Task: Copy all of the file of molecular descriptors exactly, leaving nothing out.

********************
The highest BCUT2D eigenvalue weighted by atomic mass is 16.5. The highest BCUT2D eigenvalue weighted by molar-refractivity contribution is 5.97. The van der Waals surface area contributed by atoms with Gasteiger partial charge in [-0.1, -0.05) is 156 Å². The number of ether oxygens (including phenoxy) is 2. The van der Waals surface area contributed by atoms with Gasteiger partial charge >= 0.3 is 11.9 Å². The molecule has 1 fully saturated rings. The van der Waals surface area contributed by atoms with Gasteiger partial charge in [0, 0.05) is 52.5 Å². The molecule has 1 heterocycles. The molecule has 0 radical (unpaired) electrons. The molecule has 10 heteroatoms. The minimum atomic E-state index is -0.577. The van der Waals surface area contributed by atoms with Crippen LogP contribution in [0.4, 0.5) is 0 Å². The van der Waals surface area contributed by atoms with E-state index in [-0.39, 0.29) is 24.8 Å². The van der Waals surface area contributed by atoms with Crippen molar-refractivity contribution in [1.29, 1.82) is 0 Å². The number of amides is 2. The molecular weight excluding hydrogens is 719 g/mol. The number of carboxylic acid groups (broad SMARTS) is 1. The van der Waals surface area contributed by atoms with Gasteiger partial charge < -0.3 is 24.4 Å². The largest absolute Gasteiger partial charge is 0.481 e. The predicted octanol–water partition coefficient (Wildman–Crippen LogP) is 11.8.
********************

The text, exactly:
The highest BCUT2D eigenvalue weighted by atomic mass is 16.5. The highest BCUT2D eigenvalue weighted by molar-refractivity contribution is 5.97. The van der Waals surface area contributed by atoms with Gasteiger partial charge in [-0.1, -0.05) is 156 Å². The number of ether oxygens (including phenoxy) is 2. The van der Waals surface area contributed by atoms with Gasteiger partial charge >= 0.3 is 11.9 Å². The molecule has 1 fully saturated rings. The van der Waals surface area contributed by atoms with Gasteiger partial charge in [0, 0.05) is 52.5 Å². The molecule has 1 heterocycles. The molecule has 0 radical (unpaired) electrons. The molecule has 10 heteroatoms. The minimum atomic E-state index is -0.577. The van der Waals surface area contributed by atoms with Crippen LogP contribution in [0.4, 0.5) is 0 Å². The van der Waals surface area contributed by atoms with E-state index in [-0.39, 0.29) is 24.8 Å². The van der Waals surface area contributed by atoms with Crippen molar-refractivity contribution in [1.29, 1.82) is 0 Å². The number of amides is 2. The molecular weight excluding hydrogens is 719 g/mol. The number of carboxylic acid groups (broad SMARTS) is 1. The van der Waals surface area contributed by atoms with Gasteiger partial charge < -0.3 is 24.4 Å². The largest absolute Gasteiger partial charge is 0.481 e. The predicted octanol–water partition coefficient (Wildman–Crippen LogP) is 11.8.